You may not have heard the name of Canadian composer Steve Barakatt, but how many composers have had a composition played in space? This happened on 20 November 2009 when Barakatt’s UNICEF International Anthem, Lullaby, was played on the international space station.
Lullaby was composed for the 20th anniversary of the Convention on the Rights of the Child. The first recording included the Orchestre Philharmonique de Radio France, Nana Mouskouri, Angélique Kidjo, Helmut Lotti, Leon Lai, Agnes Chan, Maxim Vengerov, Richard O’Neill, Miri Ben-Ari, la Maitrise de Radio France and The choir of the City of Prague Philharmonic Orchestra, under the baton of Myung-whun Chung.
The main goal of having Lullaby, The UNICEF Anthem, heard in space was to raise awareness for the cause and make sure that more people would remember that in 1989 the Convention on the Rights of the Child was signed,
says Barakatt. He, together with his wife – Olympic Gymnast and a Cirque du Soleil artist, Elena Grosheva – are both UNICEF Canada Ambassadors.
Thanks to NASA and ESA for their support in making sure that the world could discover more about UNICEF and the world’s children in needs. I am very proud of Lullaby; it is a big honour to compose music representing all the children of the world.
Apart from Canada, Barakatt is very well known in Asia – principally Japan and South Korea – and Russia, where he has toured several times. In November he will return to Russia for concerts, including one in the Great Hall of the Moscow Tchaikovsky Conservatory. Barakatt will bring his largest work to date, a work “based on the sixteen stages of human experience” called Ad Vitam Aeternam. He was the piano soloist when it was first performed with the Orchestre Symphonique de Québec in 2003.
Barakatt has being playing the piano since he was four then, as a teenager, jazz loomed large in his life, and his writing for Ad Vitam Aeternam reflects this with its broad symphonic sweep combined with jazz meanderings. Sections are full of pomp and majesty, a style ideal for the Hollywood blockbuster, a field he dabbled in recently with his score for the TV series, Urban Myth Chillers with Omar Sharif. He is visibly comfortable on stage.
When I am on stage, I feel at home. I feel that I can finally express emotions in a clear and deep way.
So why did he want to compose?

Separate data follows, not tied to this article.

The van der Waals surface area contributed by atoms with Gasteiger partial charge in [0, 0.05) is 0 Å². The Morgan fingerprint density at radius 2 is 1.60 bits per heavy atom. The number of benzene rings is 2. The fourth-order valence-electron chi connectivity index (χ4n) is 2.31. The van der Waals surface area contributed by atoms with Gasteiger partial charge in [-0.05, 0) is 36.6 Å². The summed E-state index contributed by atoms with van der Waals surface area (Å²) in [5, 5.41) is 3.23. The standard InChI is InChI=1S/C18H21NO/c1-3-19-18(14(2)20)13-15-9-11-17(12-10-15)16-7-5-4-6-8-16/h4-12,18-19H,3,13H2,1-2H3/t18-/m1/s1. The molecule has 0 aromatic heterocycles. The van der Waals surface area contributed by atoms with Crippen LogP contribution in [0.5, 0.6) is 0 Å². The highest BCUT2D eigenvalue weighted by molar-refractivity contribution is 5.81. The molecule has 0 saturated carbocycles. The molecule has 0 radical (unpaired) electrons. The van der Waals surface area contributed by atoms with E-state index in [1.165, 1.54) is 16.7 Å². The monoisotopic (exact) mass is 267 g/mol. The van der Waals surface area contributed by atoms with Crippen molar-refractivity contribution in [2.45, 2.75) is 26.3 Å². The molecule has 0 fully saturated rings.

I am a passionate musician who has the desire to communicate with people all over the world. All my life, I put myself in inspiring environments surrounded by expertise and modern technology to achieve my artistic dreams.
In fact, he wasn’t even twenty when the Japanese firm Roland invited him to present their products at an important trade show in California. He was already an expert programmer and at ease with the new technology that was coming into its own in the music world. Technology is still part of his compositional process:
I compose at the desk, at the piano and at the computer. The process of composing usually starts with a strong desire to express emotions. When the desire is there, the rest comes!
The fact that he is also a performer, and usually performs his own works, aids the creative process:
The performer side helps me to have a better idea of how it will end up on stage, even at the early stage of creation.
Ad Vitam Aeternam requires large forces for its execution; why did he want to tackle such a big project?
The main idea of Ad Vitam Aeternam was to reflect on the existential stages of the human condition. I spent many years questioning people all over the world, coming from different backgrounds, about several aspects of life. And then I expressed it in 16 movements. From the origin of life to death, death to the Eternity. Ad Vitam Aeternam is not the story of imaginary characters. Ad Vitam Aeternam is a place where the listeners can feel the life experience with a new perspective.
Ad Vitam Aeternam is more a tribute to life than a musical work answering to fundamental and existential questions. I believe that looking for answers can lead to meaningful thoughts. To take a pause from our daily routine and realize that we all come from somewhere and we will all die one day can bring new perspectives in the hectic world we live in.
Steve Barakatt, pianist and composer. Elena Grosheva, Olympic Gymnast and Cirque du Soleil performer. A fascinating pairing, though of course both require mathematical precision in their work.
Elena has a totally different background coming from Russia and being a gymnast and a Cirque du Soleil artist. I personally believe that we can become stronger when we share our life with people that are not a mirror but a complement. Differences can become a powerful factor and, in reality, we both enjoy discovering different universes.
We share a wonderful journey.
Date: November 17th, 2014
City: Yaroslavl, Russia
Location: Sobinov’s Concert Hall
Date: November 19th, 2014
City: Moscow, Russia
Location: Great Hall of the Moscow Tchaikovsky Conservatory
tickets: www.concert.ru +74956442222
Graham Spicer is a writer, director and photographer in Milan, blogging (under the name ‘Gramilano’) about dance, opera, music and photography for people “who are a bit like me and like some of the things I like”. He was a regular columnist for Opera Now magazine and wrote for the BBC until transferring to Italy.
His scribblings have appeared in various publications from Woman’s Weekly to Gay Times, and he wrote the ‘Danza in Italia’ column for Dancing Times magazine.